The German government plans to introduce a levy on banks to ensure that they pay for the costs of any future crises, sparing taxpayers, officials said Monday.
Leaders of Chancellor Angela Merkel's coalition agreed that "banks cannot in future gamble at the taxpayer's expense," Volker Kauder, the parliamentary leader of her conservative bloc, told ZDF television.
They decided that "provisions must be made so that they — if it gets difficult — pay for things themselves," he added.
Finance Minister Wolfgang Schaeuble's spokesman, Michael Offer, said a formal decision by Merkel's Cabinet is expected March 31.
He gave no details of the plan but said the levy would be at a "bearable" level and take into account the fact that some banks are still affected by the crisis. He stressed that it would be designed not to harm banks' ability to hand out credit.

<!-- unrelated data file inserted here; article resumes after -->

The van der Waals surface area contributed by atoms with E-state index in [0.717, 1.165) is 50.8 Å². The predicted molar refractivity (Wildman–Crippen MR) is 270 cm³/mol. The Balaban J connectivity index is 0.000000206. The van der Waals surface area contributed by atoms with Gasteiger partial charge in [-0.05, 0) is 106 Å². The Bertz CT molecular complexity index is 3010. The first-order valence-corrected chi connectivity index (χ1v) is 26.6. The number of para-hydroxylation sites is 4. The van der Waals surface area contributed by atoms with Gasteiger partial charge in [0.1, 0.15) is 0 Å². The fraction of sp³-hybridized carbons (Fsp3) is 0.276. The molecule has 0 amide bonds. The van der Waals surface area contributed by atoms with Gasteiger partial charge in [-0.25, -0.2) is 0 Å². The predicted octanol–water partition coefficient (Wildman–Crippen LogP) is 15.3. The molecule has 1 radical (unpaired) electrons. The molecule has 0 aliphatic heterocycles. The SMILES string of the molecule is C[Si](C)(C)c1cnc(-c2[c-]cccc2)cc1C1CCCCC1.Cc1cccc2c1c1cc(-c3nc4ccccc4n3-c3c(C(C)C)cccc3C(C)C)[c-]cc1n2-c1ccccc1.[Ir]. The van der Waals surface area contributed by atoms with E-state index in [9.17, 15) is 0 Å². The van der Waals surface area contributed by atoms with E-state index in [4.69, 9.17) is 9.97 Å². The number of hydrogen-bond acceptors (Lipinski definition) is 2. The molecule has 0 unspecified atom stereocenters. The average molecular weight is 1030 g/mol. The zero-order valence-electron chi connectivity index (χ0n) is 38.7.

Kauder gave no details on the size of the fund that would result from the levy, but said it would run into the billions of euros.
He said banks that pose a "higher systemic risk," for example with their own trading operations, would be asked to pay more than others.
Last week, the Association of German Banks, which represents private-sector banks including Deutsche Bank AG and Commerzbank AG, said it would support a privately financed but state-controlled stabilization fund that could intervene in future to rescue or wind up troubled lenders.
The Federation of German Industries said it was "legitimate" for the government to seek to involve banks in the costs of saving and stabilizing financial institutions.
"However, this must not be to the detriment of the real economy in that credit conditions are worsened," senior federation official Werner Schnappauf said. "That would be counterproductive in view of a looming credit squeeze for industrial companies."
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